I had a tendency to keep secrets when I was growing up. Not intentionally, but often when something was uncomfortable to talk about, I preferred to stay silent. A good example is the year I got my first period. Because I was a voracious reader, and was always reading above my grade level, I had no problem understanding what was coming up and what events to anticipate. I knew what to expect from teen coming of age stories from all eras, not to mention the Judy Blume books. I even read some non-fiction titles that I had browsed at the library. I figured that was all I needed to be prepared and that when the time came I would know exactly what to do.
Unfortunately, there was a difference between knowing something in theory and the practicality of dealing with it. The day it happened, I “handled” it by rolling up some tissue, praying I seemed normal, visiting the bathroom often, and keeping my mouth shut. There was part of me that expected that someone (my Mom?) would just know; and that if I waited long enough, the problem would magically resolve. The days stretched on and the longer I didn’t say anything about it to anyone, the weirder I felt about speaking aloud the words that would announce my situation. When the period ended, I assured myself that by the next month all the confusion would work itself out. But, it didn’t.
I dealt with the next month, and several afterwards, by surreptitiously searching my friend’s bathrooms for supplies and stashing these under a flap of fabric in my school backpack. I remember being overjoyed when I went to a gym with a friend and they had a whole basket sitting out on a counter. Joy and relief! I carried pocket change and scoured public bathrooms with feminine product vending machines. Office buildings were good targets. I never once thought to ask the school nurse for products, though I must have known that she would have them, along with some good advice. (Tell your mother!) I knew that I should do this. But, after a couple months, I still hadn’t said anything.
There was another problem with my secret. It was too dangerous (in my mind) to use the normal bathroom trash at home. So, I ended up keeping a Ziploc bag in the back of my closet, buried in a shopping bag and hidden under some stuffed animals. At one point, the family dog “discovered” my hiding spot and there was a bit of a mess. But, I cleaned it up before anyone else saw it. Sometime after the dog incident, I am nearly positive that Mom found the stash as well, and threw it away. She didn’t say anything right away, though, and I figured she was still in the dark.
But, let’s give Mom a little credit. More credit that my 13-year old self did. She suspected, then confirmed, that I had begun menstruating. And she was probably befuddled as to what to say to me after finding out that I was hiding it. About a month after the day my trash disappeared, she sat me down and told me that she was buying me some products, in the event that I might need them. Obviously, this was my opening to say something. But I was terrified of talking about it, and just nodded. The supplies showed up in my bathroom and were replenished regularly. We never really talked about it again.
As an adult, when I think back on this, I consider it to be seriously fucked up. What was wrong with me? What was I so afraid of? How could I have been so ashamed of something that no one had actively taught me to feel bad about? And what does it mean that I actively kept secret something that people who loved me knew was inevitable and expected? If I couldn’t deal with this, how the hell would I handle something unexpected? Perhaps the most important thing parents can strive for is for their children to make them uncomfortable. I chose not to, and I live with painful regrets.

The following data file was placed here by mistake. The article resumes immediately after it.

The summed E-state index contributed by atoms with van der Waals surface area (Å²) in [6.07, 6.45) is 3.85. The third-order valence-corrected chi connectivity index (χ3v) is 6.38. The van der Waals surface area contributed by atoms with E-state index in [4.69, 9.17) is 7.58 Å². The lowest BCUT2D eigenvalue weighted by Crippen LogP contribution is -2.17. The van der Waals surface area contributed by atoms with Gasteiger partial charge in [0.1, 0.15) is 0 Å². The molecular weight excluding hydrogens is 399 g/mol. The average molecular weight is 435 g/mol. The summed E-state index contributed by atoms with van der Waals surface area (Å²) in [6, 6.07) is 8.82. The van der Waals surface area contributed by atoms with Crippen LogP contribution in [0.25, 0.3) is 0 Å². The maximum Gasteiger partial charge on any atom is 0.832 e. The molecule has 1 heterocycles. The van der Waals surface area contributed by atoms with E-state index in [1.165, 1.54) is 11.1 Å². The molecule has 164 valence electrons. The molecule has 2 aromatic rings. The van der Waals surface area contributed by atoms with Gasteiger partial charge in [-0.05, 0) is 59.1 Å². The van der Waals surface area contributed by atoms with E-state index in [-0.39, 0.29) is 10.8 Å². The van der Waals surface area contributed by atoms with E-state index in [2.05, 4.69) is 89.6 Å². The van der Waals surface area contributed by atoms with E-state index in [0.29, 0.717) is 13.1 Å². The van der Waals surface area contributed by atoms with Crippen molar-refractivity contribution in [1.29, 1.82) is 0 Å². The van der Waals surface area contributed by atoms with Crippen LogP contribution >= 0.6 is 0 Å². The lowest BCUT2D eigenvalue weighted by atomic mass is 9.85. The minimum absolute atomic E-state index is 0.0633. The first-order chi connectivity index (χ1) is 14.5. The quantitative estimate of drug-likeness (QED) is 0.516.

I wonder what I my “precocious” child mind stole from me when it convinced me I knew everything I needed to know. Why would I be so stubborn to insist I was an adult when I was so clearly emotionally a child? To insist I was fine on my own, and that I could handle my life in a sort of solitary suffering that was preferable to uncomfortable companionship.? What pattern did I unknowingly establish? I see the remnants of this long ago decision in current conversations that I don’t have.
I also ask what this stubbornness stole from my mother. What conversations did I extinguish before they could spark? What potential for intimacy did I negate by selfishly trying to skip my temporary discomfort. I sold my trust to avoid embarrassment. Later, I read about mothers and daughters finding strength in sharing this transition. I learned of young women around the world going through the same thing, often in places where their challenges are far more acute than mine were. I reflect these days on the challenges of being here in a world that is often still a frightening place to be a female.
And I wish I could go back and set my young self on a different path. Teach myself that the only way forward is through the things that are hard. That avoiding confrontation may save a bit of shame or fear that day, but may be a sacrifice carried for the rest of your life. That you can’t possibly realize at thirteen that here isn’t going to be enough time to go back and fix mistakes. That you can beat shame and fear. And you must.
I realize these are reminders that I will never stop needing to hear.
This piece is part of the #52essays2017 challenge where I will share one essay a week in 2017. To learn more about this challenge or to participate, check out writer Vanessa Martir’s website and post about it.